“Knock it off, Angela,” the mom yelled.
The little girl folded her arms across her chest and pouted. Then, as her mom resumed shopping, little Angela walked to the front of the stroller and pointed her finger at her wide-eyed brother.
“Well, I’m the boss of YOU!” she said with a sharp nod of her head.
Clearly, this disgruntled child wanted to be in charge … of something or someone!
I once worked in a busy office. Everyone around me wanted to get ahead – to climb the ladder of success. The problem was, no one wanted to do the detail work. They avoided the menial “service tasks” that had to get done in every department. Their attitude was, “Let the other guy do it; I’m too busy.”
One day my boss fumed, so fed up with everyone’s attitudes.
“This office has too many chiefs,” he said, “and not enough Indians.”
We’d all heard that before, but coming from the boss, the words stung and we hung our heads.
He then gave every one of us extra “busy work,” as some called it … but in other people’s departments. He said it was to teach us to serve one another. It was a shock to those who were puffed up with their leadership. File clerks scrubbed toilets. Executives swept floors. It was a humbling, critical lesson.
This kind of attitude crops up on athletic teams too.
John Wooden once described players on a struggling team as more concerned with improving their own statistics than improving the overall success of the team. There isn’t anything wrong with strong individual leadership, but as Wooden acknowledged, successful teamwork requires people who know how to work together. Unselfish players – even if they have strong individual leadership skills – must understand the importance of service to the group in order to accomplish team goals.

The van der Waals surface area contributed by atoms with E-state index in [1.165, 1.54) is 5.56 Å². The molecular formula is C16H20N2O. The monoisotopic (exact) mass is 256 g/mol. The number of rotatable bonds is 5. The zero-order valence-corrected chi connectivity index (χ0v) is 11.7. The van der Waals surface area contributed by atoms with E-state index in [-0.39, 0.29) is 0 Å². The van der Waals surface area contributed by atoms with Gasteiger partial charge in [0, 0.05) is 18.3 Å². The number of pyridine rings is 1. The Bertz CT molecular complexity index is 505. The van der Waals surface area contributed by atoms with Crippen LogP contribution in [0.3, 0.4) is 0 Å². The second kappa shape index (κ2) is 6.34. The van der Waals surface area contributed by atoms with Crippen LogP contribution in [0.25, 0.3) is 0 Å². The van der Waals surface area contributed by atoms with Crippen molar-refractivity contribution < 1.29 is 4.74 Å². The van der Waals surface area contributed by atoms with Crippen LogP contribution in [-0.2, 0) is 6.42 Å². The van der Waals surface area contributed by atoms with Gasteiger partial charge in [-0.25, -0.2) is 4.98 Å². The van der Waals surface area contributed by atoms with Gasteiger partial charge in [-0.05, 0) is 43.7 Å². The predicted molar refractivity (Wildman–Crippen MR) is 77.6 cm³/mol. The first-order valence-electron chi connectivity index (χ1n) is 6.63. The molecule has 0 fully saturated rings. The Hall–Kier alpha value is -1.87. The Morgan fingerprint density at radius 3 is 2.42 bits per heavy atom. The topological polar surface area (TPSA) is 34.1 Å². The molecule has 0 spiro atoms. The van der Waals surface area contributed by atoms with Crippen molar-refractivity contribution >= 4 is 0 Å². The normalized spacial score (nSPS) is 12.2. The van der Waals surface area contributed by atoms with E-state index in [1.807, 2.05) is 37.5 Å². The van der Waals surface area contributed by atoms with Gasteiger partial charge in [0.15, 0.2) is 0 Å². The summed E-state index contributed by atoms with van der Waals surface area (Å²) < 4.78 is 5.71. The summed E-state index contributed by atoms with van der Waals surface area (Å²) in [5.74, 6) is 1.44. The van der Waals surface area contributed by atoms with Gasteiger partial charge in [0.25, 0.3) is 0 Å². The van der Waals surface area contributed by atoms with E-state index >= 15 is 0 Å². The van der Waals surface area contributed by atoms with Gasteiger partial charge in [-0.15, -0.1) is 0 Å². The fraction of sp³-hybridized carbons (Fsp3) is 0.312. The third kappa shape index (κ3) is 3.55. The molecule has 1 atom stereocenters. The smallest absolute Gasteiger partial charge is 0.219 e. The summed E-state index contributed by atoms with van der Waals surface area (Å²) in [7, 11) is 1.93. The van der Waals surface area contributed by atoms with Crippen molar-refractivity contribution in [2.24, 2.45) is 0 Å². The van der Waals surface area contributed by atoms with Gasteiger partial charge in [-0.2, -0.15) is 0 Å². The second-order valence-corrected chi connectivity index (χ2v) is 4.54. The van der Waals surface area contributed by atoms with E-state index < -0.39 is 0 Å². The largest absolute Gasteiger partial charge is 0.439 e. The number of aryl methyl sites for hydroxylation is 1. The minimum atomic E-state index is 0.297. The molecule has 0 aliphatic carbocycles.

Years ago, when I ministered on a revival team, our director noticed the same “I don’t have to do this; let someone else serve” responses. He went right to the heart of the problem in a pointed team meeting, saying,
“Pride is the enemy of servanthood.”
Whether in an office setting, on a sports team or even in a ministry — the greatest leaders are servant leaders.
Leadership pride is an age-old, human nature problem. Even Jesus had to address it in His disciples.
“Within minutes they were bickering over who of them would end up the greatest,” the scriptures say, “But Jesus intervened: ‘Kings like to throw their weight around and people in authority like to give themselves fancy titles. It’s not going to be that way with you. Let the senior among you become like the junior; let the leader act the part of the servant'” (Luke 22:24-26, The Message).
God called His Son, “My Servant” (Matthew 12:18a), and indeed, Jesus is our prime example of servant leadership – illustrating service by washing the disciples’ feet (John 13:1-17). He has a right to demand service of His followers (Luke 22:27). There’s a difference between serving God by serving others, and trying to gather power for ourselves (see Romans 16:17-18).
Christ’s service cost Him something (Philippians 2:5-8; Mark 10:45). True servant leadership always does, but those who follow Christ are willing to pay the price. Following Christ is a part of our service, and when we serve Him, the Father honors us (John 12:26).
It’s never a matter of Chiefs and Indians – who’s in charge and who’s not.
It’s a matter of serving others as we all serve the Lord God. It’s a matter of humble obedience; doing our duty as servants (Luke 17:7-10). It’s a matter of loving, sacrificial giving – the willingness to go the extra mile and serve with fervency (Galatians 5:13b; Matthew 5:40-41; Romans 12:11).
Is the Master calling you to a higher level of service—the kind that requires bent knees?
Graphic of little girl: adapted Image courtesy of Clare Bloomfield / FreeDigitalPhotos.net
Towel and Basin graphic: source unknown